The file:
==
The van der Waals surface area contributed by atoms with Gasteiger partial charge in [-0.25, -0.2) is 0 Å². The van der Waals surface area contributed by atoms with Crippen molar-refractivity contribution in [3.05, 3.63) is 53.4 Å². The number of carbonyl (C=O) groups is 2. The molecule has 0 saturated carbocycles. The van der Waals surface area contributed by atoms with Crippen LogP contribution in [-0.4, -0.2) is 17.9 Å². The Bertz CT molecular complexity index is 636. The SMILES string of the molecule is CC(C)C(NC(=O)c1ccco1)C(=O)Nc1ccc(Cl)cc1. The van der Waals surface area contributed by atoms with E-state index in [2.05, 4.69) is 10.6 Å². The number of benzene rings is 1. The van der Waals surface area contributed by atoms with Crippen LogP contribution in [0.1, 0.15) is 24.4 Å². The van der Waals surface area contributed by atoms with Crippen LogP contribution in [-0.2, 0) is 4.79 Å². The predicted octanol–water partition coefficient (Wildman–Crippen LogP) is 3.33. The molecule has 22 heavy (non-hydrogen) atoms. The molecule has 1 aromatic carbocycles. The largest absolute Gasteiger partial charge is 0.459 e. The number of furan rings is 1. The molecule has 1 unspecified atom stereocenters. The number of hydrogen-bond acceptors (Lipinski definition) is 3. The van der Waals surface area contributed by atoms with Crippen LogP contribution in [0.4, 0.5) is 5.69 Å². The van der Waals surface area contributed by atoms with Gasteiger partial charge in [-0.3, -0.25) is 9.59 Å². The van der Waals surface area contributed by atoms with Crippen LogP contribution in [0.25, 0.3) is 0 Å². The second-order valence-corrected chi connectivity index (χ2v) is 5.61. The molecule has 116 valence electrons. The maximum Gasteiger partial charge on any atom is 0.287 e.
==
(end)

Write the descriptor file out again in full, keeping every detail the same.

The van der Waals surface area contributed by atoms with Gasteiger partial charge in [-0.25, -0.2) is 0 Å². The van der Waals surface area contributed by atoms with Crippen molar-refractivity contribution in [3.05, 3.63) is 53.4 Å². The number of carbonyl (C=O) groups is 2. The molecule has 0 saturated carbocycles. The van der Waals surface area contributed by atoms with Crippen LogP contribution in [-0.4, -0.2) is 17.9 Å². The Bertz CT molecular complexity index is 636. The SMILES string of the molecule is CC(C)C(NC(=O)c1ccco1)C(=O)Nc1ccc(Cl)cc1. The van der Waals surface area contributed by atoms with E-state index in [2.05, 4.69) is 10.6 Å². The number of benzene rings is 1. The van der Waals surface area contributed by atoms with Crippen LogP contribution in [0.1, 0.15) is 24.4 Å². The van der Waals surface area contributed by atoms with Crippen LogP contribution in [-0.2, 0) is 4.79 Å². The predicted octanol–water partition coefficient (Wildman–Crippen LogP) is 3.33. The molecule has 22 heavy (non-hydrogen) atoms. The molecule has 1 aromatic carbocycles. The largest absolute Gasteiger partial charge is 0.459 e. The number of furan rings is 1. The molecule has 1 unspecified atom stereocenters. The number of hydrogen-bond acceptors (Lipinski definition) is 3. The van der Waals surface area contributed by atoms with Crippen LogP contribution in [0.4, 0.5) is 5.69 Å². The van der Waals surface area contributed by atoms with Gasteiger partial charge in [-0.3, -0.25) is 9.59 Å². The van der Waals surface area contributed by atoms with Crippen LogP contribution in [0.25, 0.3) is 0 Å². The second-order valence-corrected chi connectivity index (χ2v) is 5.61. The molecule has 116 valence electrons. The maximum Gasteiger partial charge on any atom is 0.287 e.